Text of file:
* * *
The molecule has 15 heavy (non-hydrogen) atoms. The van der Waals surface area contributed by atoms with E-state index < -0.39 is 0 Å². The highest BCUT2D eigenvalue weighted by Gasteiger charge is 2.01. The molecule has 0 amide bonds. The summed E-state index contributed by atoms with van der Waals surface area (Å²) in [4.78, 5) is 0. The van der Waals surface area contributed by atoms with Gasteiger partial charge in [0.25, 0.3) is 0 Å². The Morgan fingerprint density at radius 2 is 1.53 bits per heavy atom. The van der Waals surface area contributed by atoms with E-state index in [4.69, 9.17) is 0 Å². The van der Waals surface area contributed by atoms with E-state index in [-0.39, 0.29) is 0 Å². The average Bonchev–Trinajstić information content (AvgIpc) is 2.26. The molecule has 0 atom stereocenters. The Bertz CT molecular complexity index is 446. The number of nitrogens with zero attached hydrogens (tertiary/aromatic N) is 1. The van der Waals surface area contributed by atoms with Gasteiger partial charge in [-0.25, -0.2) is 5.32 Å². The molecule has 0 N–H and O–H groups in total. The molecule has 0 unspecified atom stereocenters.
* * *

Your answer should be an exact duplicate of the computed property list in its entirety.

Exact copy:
The molecule has 15 heavy (non-hydrogen) atoms. The van der Waals surface area contributed by atoms with E-state index < -0.39 is 0 Å². The highest BCUT2D eigenvalue weighted by Gasteiger charge is 2.01. The molecule has 0 amide bonds. The summed E-state index contributed by atoms with van der Waals surface area (Å²) in [4.78, 5) is 0. The van der Waals surface area contributed by atoms with Gasteiger partial charge in [0.25, 0.3) is 0 Å². The Morgan fingerprint density at radius 2 is 1.53 bits per heavy atom. The van der Waals surface area contributed by atoms with E-state index in [4.69, 9.17) is 0 Å². The van der Waals surface area contributed by atoms with E-state index in [-0.39, 0.29) is 0 Å². The average Bonchev–Trinajstić information content (AvgIpc) is 2.26. The molecule has 0 atom stereocenters. The Bertz CT molecular complexity index is 446. The number of nitrogens with zero attached hydrogens (tertiary/aromatic N) is 1. The van der Waals surface area contributed by atoms with Gasteiger partial charge in [-0.25, -0.2) is 5.32 Å². The molecule has 0 N–H and O–H groups in total. The molecule has 0 unspecified atom stereocenters.